Russia’s June Attack on South Syria Rebel Base Was a Day After UK Troops Left

US Has Continued to Rail at Russia Over June Incident Near Tanf

A June airstrike by Russian warplanes against a rebel base near al-Tanf in southern Syria came within just 24 hours of hitting British special forces deployed in the country, US officials are now claiming. The base is said to have belonged to the New Syrian Army, a relatively minor rebel faction that receives US and British backing and operates out of Jordan.

The Pentagon has been harping on about this incident for over a month now, claiming a “dramatic showdown” with Russian jets in the skies over the base, which ended when the US planes left to refuel, and Russia bombed the base, killing four rebels.

The claim now is that 20 British SAS fighters were at the base the previous day, and that the attack amounted to Russian “bullying” to try to get the West to cooperate more. Russia insists that they have no idea who is or isn’t a US ally at any given time, and suggested the US provide an up-to-date map of who they’re supporting at any given time so they don’t bomb those people.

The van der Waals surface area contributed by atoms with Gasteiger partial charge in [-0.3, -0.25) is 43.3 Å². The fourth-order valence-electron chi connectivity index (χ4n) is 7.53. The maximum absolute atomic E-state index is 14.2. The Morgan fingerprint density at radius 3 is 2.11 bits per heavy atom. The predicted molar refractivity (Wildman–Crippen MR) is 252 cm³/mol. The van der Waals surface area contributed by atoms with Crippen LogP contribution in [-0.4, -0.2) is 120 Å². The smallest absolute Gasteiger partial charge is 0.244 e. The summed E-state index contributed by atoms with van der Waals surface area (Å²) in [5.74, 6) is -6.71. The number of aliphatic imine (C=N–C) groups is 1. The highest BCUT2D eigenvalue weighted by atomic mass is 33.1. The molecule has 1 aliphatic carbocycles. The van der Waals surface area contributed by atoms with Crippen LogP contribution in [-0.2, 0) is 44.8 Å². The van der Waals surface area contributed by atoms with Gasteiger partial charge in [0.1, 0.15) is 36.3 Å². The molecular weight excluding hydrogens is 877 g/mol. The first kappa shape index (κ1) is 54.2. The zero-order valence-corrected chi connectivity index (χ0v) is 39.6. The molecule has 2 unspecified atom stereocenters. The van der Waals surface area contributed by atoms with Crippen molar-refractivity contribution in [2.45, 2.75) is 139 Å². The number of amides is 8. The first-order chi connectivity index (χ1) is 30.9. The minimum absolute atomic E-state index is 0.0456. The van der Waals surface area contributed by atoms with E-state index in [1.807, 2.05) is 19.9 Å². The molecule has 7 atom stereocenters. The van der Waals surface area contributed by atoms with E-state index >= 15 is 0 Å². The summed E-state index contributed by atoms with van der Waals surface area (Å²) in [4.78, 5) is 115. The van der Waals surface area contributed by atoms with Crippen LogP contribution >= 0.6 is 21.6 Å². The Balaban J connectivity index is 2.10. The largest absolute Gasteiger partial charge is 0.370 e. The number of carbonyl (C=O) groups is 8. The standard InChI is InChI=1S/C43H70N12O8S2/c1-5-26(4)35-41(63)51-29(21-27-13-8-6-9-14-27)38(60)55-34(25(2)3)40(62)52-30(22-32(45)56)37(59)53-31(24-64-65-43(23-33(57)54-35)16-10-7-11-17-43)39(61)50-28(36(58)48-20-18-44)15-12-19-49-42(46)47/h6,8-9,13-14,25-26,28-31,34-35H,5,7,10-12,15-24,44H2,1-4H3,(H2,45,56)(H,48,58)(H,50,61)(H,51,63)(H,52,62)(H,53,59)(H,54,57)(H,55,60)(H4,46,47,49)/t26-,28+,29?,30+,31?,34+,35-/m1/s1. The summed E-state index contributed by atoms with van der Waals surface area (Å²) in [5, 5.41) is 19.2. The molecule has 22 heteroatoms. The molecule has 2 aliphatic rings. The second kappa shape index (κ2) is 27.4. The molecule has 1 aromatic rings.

The area around Tanf also has active Nusra and ISIS forces, so it is unsurprising that Russia would be keen to target a significant rebel base there, particularly since Nusra is almost always embedded in any given rebel base, even the nominally “moderate” ones.

While the British government hasn’t discussed their presence in Syria, the New Syrian Army has publicized the fact that British forces “frequently” enter Syria from neighboring Jordan to coordinate with them. The New Syrian Army still controls the Tanf crossing into Iraq, but a recent offensive against the more valuable al-Bukamal crossing ended in the group being soundly defeated by ISIS, to the point there were doubts if they’d ever fully recover.

Author: Jason Ditz

Jason Ditz is news editor of